You May Also Like

Women wearing Girlfriend Collective leggings

The best workout leggings *ever*, according to Well+Good readers

Steal this Madelaine Petsch makeup tip for lips

Madelaine Petsch says this bold red (vegan!) lipstick helps her steal every ‘Riverdale’ scene

Pool and chlorine water

The sneaky ways that pool chlorine and salt water impact your skin

Jenna Dewan designs activewear for Danskin

Jenna Dewan steps up to designer with a chic, dance-inspired line for Danskin

8 things to buy from the Bandier flash sale

Consider this your cheat sheet to Bandier’s short-but-sweet online flash sale

how to help roommates detox

10 things all roommates should do together for a healthier home

The dermatologist-approved reason you need a showerhead filter


Thumbnail for The dermatologist-approved reason you need a showerhead filter
Pin It
Photo: Instagram/@Raindrops

This just in from the department of things you already know: Taking a shower should make you feel clean. But have you ever stepped out of the tub and felt as though you had an ever-so-slight residue on your complexion? As it turns out, “hard water” may be to blame.

Far less fun than “hard cider” or “hard lemonade,” hard water is chock full of minerals that have accumulated throughout the water cycle. And while calcium and magnesium may be great when you’re popping them as supplements, they don’t quite have the same feel-good benefits when they’re latching onto your hair and skin.

“It’s been noted that contact with hard water can lead to disruption of the protective epidermal barrier, which may aggravate atopic dermatitis, dry skin, and cause resultant itching,” says David Lortscher, board-certified dermatologist, CEO, and founder of Curology.

Water in general can be drying to the skin, so when you factor in the additional minerals—and the heavy-duty soaps they require to get them off—it can be problematic.  “If you have hard water, you’ll often end up using more cleansers with heavier surfactants to clean your skin and hair, since you won’t see the same lathering effect,” says Dr. Lortscher. Soap reacts to the calcium in hard water to form “soap scum,” and so you may end up using more soap than you need to keep things clean. “This leads to precipitation of the surfactant—or leaving a film of residue on the skin—which could lead to more irritation and even clogged pores,” he explains.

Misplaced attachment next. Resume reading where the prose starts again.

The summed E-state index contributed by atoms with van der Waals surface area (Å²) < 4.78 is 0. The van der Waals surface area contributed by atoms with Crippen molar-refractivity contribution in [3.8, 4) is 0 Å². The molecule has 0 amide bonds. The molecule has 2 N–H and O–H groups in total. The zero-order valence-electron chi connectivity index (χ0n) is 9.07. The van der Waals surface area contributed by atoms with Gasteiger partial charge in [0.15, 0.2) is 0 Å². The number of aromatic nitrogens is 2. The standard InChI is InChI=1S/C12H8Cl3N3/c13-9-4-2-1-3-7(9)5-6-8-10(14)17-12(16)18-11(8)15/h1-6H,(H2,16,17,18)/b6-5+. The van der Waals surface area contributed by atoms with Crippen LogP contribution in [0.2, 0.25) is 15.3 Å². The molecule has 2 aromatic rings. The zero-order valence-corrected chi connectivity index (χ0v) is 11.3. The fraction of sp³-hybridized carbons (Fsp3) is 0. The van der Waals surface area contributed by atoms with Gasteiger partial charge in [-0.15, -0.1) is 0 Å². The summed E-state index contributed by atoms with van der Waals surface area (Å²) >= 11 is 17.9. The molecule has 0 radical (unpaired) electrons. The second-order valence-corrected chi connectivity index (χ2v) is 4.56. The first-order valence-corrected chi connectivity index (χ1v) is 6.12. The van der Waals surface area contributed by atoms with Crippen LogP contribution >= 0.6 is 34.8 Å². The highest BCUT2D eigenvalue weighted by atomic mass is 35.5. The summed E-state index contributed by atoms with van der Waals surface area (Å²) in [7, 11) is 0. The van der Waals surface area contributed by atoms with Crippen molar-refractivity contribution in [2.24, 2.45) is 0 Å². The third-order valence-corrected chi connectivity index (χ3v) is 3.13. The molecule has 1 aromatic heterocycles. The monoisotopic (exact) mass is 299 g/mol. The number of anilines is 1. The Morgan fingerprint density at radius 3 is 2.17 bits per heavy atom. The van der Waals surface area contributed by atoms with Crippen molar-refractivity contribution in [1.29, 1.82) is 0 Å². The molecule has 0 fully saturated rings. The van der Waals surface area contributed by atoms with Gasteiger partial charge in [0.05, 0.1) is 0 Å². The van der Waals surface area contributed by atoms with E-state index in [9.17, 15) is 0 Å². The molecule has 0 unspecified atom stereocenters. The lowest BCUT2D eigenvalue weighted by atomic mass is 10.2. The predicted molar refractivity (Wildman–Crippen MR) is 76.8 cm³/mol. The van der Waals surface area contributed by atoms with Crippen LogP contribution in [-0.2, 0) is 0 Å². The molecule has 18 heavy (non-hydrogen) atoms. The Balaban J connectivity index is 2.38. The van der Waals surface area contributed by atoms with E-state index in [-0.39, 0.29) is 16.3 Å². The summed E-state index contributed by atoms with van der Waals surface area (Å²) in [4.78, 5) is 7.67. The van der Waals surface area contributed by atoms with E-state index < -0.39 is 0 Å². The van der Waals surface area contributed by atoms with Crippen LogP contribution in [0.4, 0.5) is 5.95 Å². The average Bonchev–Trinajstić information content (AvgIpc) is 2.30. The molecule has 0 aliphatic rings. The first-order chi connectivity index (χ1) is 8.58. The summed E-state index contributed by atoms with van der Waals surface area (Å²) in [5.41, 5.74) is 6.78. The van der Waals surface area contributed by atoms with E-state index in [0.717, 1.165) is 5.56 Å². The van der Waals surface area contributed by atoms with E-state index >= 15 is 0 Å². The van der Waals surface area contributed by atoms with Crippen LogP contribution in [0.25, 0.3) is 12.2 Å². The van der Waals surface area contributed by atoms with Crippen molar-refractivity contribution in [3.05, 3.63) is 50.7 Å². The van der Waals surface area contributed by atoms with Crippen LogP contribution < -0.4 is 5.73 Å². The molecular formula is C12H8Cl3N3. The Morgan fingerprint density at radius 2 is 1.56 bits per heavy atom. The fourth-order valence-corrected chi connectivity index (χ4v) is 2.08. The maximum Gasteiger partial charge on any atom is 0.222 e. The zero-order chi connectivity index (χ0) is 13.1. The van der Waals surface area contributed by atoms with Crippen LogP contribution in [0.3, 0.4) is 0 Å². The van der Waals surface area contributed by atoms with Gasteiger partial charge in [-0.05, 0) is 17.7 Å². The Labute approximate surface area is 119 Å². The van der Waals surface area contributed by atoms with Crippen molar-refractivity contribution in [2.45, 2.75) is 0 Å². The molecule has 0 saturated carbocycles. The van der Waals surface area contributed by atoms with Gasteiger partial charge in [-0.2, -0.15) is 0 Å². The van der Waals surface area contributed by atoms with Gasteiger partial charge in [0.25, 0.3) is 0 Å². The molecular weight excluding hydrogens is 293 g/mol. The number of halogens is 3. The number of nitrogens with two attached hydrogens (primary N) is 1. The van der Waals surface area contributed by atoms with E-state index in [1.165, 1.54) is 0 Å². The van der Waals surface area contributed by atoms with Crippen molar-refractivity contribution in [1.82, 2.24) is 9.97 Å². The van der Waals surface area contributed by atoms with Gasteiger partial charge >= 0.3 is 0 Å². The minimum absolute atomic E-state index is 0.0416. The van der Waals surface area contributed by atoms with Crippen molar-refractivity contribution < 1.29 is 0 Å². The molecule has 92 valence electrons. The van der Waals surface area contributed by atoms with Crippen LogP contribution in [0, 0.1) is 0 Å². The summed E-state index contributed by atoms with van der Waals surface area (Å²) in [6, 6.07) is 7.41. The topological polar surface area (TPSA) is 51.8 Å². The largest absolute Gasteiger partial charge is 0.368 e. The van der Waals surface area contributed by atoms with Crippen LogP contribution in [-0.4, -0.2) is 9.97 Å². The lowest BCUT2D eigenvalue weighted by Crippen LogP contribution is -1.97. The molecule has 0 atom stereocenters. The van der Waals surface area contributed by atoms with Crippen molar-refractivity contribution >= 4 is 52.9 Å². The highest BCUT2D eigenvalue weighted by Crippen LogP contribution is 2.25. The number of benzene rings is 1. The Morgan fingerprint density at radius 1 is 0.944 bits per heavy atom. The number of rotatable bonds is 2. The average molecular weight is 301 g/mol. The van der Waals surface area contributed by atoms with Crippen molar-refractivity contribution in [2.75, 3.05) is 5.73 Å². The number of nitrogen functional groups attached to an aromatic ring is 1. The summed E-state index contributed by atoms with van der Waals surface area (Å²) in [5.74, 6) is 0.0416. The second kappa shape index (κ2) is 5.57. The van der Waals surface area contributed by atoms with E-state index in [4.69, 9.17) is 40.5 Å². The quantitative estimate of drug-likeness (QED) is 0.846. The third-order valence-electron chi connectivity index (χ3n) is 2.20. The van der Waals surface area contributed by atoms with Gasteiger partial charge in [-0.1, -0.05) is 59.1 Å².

Your skin isn’t the only thing that unfiltered water can mess with: If you’re a bleach blonde or bottle brunette, shower filters are important for maintaining your color. “Any oxidative properties or rust in water may muddy blondes, and mineral particles may create build up on the scalp and hair,” says Fabian Lliguin, founder of Rahua hair care.

While there’s some disagreement among experts as to whether or not adding an additional filter to your shower is totally necessary—it won’t exactly hurt to take the extra precautions. After all, you’re investing in pricy skin-care and hair-care products in the shower, so it could pay off big time to use filtered water that gives those the assist.

Move over, bubble baths: For even more ways to turn your daily shower into part of your #selfcare routine, try lathering up with body oil before you hop in, or literally sprucing up your bathroom with some “shower plants.” 

Loading More Posts...

You May Also Like

You bed might promote dust mite allergies

The single accessory your bed needs to protect it against creepy-crawlies

how to help roommates detox

10 things all roommates should do together for a healthier home

Pool and chlorine water

The sneaky ways that pool chlorine and salt water impact your skin

Summer storm body oil

This body oil smells like a summer storm and it’s destined to sell out in minutes

10 summer home decor ideas from HGTV Home

10 summer home decor trends that’ll give your space a sunny zhuzh

Jenna Dewan designs activewear for Danskin

Jenna Dewan steps up to designer with a chic, dance-inspired line for Danskin